As science and technology are becoming more powerful in their potential to affect human lives, research institutions cannot afford to put technical expediency above human interests. This case study is an example of what can happen when a research facility, driven by scientific and technological expediency, loses the fight for the hearts and minds of the public.
The Story of the Conflict
When Brookhaven National Lab was founded in 1946, public affairs did not seem very important. Located in the middle of Long Island, the lab was surrounded by pine forests with only occasional farms and fishing villages marking the landscape. Preoccupied with their research over the years, scientists paid little attention to the lab’s public image or to the fact that, in the 50 years since the lab’s founding, the community in which it resided had become more populated, more affluent, and more environmentally aware.
In addition, because the lab’s equipment had aged during those 50 years, a growing number of environmental problems were raising concerns among community activists. The most damaging blow came in January 1997 when a tritium leak was discovered in one of the lab’s nuclear reactors. Notably, both researchers and environmental activists agreed that contamination was minimal and posed no threat to the neighboring communities or the environment. But the public, in the dark about the lab’s activities for 50 years, was already angry for what they perceived as the lab’s “scientific arrogance.” In addition, many in the community were convinced the lab was conducting secret and potentially dangerous research.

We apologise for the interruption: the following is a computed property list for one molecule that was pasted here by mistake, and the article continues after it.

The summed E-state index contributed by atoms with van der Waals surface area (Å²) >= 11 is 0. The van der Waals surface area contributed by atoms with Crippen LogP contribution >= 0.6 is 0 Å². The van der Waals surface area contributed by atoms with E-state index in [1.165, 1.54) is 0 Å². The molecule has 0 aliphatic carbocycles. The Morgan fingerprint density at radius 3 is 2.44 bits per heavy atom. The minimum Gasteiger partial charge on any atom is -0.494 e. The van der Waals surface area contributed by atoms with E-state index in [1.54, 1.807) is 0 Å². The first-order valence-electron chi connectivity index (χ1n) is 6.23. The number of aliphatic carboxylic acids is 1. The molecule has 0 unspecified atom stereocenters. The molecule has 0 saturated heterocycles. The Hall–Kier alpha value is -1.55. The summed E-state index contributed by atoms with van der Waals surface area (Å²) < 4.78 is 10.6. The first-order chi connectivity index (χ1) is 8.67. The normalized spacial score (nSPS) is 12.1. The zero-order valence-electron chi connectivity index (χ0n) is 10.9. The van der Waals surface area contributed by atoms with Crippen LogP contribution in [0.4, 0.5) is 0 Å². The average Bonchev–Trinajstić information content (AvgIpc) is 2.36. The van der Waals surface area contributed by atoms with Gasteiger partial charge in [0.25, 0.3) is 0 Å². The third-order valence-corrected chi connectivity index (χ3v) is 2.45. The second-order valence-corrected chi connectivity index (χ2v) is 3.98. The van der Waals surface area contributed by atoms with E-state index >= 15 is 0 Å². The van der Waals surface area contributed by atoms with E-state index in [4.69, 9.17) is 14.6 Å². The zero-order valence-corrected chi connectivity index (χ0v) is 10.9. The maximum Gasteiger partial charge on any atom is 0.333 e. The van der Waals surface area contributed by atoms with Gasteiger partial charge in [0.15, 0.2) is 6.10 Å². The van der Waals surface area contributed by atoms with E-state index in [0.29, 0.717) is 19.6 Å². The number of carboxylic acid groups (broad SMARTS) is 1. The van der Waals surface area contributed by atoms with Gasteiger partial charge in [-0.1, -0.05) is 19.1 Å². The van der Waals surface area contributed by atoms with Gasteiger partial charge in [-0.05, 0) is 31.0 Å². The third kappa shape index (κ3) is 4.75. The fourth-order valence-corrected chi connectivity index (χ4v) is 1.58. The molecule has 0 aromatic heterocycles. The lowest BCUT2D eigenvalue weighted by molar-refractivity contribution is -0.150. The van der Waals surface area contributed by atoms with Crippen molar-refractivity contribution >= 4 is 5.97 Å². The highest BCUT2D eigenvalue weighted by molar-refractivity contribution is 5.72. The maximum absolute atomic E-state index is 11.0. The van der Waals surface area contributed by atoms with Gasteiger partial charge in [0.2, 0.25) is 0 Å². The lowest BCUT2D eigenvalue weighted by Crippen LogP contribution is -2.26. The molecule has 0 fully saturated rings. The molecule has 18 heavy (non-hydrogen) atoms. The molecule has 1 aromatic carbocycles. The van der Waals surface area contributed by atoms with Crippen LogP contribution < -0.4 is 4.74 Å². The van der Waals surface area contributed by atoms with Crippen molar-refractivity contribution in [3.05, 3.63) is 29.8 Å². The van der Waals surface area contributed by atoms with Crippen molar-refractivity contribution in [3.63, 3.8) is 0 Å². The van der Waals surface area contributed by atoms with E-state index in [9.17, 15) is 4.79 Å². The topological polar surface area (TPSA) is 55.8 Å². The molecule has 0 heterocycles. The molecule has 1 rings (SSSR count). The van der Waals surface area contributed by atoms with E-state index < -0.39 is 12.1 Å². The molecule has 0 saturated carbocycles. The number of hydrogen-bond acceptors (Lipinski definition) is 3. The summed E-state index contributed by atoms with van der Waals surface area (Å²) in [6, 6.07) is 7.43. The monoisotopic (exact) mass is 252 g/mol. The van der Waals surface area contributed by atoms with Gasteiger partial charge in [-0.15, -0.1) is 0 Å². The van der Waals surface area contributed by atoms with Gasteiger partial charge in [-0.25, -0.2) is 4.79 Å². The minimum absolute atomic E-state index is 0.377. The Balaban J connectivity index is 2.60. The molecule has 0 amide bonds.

The situation was further aggravated by the lab’s mishandling of the tritium crisis. While residents expected warm reassurances and profound apologies for the situation, scientists fed them numbers on risk analysis and flow rates. The scientists’ appeal to reason was lost on the angry and scared members of the community and their lack of openness was perceived as a lack of integrity.
When the Department of Energy decided to close the reactor permanently in 1999, hundreds of Brookhaven scientists, unemployed after the cancellation of dozens of experiments, left the lab with a bitter feeling that “cynical politics won over scientific truth.”
As a communication consultant for a fictitious new research facility (not Brookhaven Labs), develop a communication plan that can help that new facility establish a mutually beneficial working relationship with the neighboring community and protect it against the type of unfortunate situation Brookhaven Labs faced. You may conduct research to assist you in developing your response.
*Adapted from an original case submitted by Maria Eichmans Cochran, Iowa State University, Ames, IA.